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Friday, November 4, 2022   /   by Jake Uriegas


As our reliance on technology grows, cybersecurity is becoming more critical.  

Last year, after a series of major cyberattacks, the White House issued an executive order declaring cybersecurity a national priority. In 2021, the FBI reported that cybercrimes caused more than $350 million dollars of loss in the real estate sector. This represents more than a 64% increase from 2020. 

Many of these losses were caused by wire fraud. 

This is a major concern in real estate.


With real estate transactions typically involving large financial transactions, real estate is an attractive target for cybercriminals to steal large sums of money. 

Wire fraud usually involves a cybercriminal compromising a business or personal email account and sending the buyer or another party, at the last minute, convincing yet fraudulent instructions to wire money to the wrong account.  

According to the FBI these schemes are evolving.  
For instance:

  • Cybercriminals are now exploiting virtual meeting platforms.  
  • The hackers will break into an executive’s email account and invite an employee to a virtual meeting.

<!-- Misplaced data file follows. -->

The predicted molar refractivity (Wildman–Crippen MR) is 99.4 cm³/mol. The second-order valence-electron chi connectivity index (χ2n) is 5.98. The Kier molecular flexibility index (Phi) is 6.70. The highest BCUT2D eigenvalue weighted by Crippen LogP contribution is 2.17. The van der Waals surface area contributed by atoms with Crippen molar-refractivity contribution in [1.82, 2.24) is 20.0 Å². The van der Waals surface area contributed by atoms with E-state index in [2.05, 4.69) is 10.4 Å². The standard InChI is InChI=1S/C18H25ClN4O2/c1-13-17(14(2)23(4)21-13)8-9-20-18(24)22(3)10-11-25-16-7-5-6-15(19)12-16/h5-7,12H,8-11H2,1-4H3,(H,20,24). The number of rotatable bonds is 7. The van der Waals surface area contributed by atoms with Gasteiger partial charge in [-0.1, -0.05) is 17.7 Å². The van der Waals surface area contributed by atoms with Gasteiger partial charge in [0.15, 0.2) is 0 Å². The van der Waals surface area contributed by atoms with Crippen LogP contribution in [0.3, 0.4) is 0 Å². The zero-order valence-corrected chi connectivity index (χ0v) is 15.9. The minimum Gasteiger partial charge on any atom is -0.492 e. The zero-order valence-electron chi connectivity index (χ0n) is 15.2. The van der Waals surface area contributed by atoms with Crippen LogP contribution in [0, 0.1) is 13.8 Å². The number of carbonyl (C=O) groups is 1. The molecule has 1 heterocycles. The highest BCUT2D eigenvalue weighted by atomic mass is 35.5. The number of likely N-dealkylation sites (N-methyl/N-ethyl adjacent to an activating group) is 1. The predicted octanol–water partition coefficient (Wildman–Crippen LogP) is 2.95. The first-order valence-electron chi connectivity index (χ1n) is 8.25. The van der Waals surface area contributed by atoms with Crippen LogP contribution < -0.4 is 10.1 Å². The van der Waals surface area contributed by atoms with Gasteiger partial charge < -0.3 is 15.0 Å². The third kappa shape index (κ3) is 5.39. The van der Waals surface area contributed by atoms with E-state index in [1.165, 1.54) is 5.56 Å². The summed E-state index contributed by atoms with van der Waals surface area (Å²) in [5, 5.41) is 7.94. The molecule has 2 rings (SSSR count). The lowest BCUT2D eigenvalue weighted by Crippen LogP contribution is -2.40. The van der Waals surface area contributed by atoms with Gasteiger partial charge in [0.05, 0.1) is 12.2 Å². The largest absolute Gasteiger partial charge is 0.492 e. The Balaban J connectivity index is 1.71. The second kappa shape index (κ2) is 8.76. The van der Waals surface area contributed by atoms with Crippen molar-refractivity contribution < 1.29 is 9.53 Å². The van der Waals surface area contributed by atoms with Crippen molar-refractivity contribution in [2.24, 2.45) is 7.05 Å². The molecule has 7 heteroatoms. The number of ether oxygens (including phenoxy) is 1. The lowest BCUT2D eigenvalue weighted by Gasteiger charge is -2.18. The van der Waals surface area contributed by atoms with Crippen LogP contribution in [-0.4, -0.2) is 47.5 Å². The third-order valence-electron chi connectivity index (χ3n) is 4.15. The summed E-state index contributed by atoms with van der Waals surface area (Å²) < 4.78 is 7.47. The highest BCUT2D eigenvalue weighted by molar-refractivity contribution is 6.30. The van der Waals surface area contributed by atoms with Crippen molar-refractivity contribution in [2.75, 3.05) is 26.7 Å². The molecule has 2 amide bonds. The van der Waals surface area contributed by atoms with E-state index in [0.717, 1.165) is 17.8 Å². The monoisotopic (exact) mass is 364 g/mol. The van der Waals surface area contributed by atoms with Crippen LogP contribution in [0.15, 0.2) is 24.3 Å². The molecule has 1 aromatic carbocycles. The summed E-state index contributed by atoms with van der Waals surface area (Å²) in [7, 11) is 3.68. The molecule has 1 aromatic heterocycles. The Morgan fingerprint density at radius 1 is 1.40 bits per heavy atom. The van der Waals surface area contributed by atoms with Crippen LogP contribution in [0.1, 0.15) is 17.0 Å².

• The fraudster will use a still picture, claim to have audio and video issues, and then direct the employee to initiate a fraudulent wire transfer.  


Falling for a wire fraud scheme can be a costly mistake.

As you can see, wire fraud is a constant threat in causing significant financial and reputational damage.

Consider these best practices to protect yourself from wire fraud schemes:

  1. Educate yourself before the transaction. Ask me questions and for some tips to avoid it.
  2. Always verify wire instructions either in person or through a call to a trusted phone number.
  3. Practice email hygiene, using strong passwords and monitoring for suspicious activity.
  4. Lenders and title companies usually have a wire fraud notice in their email signature. Look for it.

And if all else fails, ask me and I can easily check with everyone involved in the transaction to verify the wire transfer.



Source: National Association of REALTORS®

Photo by Anete Lusina